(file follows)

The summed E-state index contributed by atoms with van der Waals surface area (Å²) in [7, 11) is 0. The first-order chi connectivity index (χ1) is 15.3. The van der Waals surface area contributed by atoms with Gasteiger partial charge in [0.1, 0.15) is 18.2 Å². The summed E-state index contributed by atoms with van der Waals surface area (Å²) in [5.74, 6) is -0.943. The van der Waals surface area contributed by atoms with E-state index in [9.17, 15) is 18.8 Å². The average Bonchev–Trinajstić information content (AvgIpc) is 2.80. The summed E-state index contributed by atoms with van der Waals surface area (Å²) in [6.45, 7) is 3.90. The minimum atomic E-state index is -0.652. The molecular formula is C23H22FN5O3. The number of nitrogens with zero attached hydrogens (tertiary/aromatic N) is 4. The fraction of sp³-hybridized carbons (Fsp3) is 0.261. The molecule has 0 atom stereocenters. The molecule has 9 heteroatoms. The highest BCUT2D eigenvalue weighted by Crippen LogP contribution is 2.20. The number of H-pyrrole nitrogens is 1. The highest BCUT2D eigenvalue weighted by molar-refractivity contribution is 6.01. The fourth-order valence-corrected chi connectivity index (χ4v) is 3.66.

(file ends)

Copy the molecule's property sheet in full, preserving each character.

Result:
The summed E-state index contributed by atoms with van der Waals surface area (Å²) in [7, 11) is 0. The first-order chi connectivity index (χ1) is 15.3. The van der Waals surface area contributed by atoms with Gasteiger partial charge in [0.1, 0.15) is 18.2 Å². The summed E-state index contributed by atoms with van der Waals surface area (Å²) in [5.74, 6) is -0.943. The van der Waals surface area contributed by atoms with E-state index in [9.17, 15) is 18.8 Å². The average Bonchev–Trinajstić information content (AvgIpc) is 2.80. The summed E-state index contributed by atoms with van der Waals surface area (Å²) in [6.45, 7) is 3.90. The minimum atomic E-state index is -0.652. The molecular formula is C23H22FN5O3. The number of nitrogens with zero attached hydrogens (tertiary/aromatic N) is 4. The fraction of sp³-hybridized carbons (Fsp3) is 0.261. The molecule has 0 atom stereocenters. The molecule has 9 heteroatoms. The highest BCUT2D eigenvalue weighted by Crippen LogP contribution is 2.20. The number of H-pyrrole nitrogens is 1. The highest BCUT2D eigenvalue weighted by molar-refractivity contribution is 6.01. The fourth-order valence-corrected chi connectivity index (χ4v) is 3.66.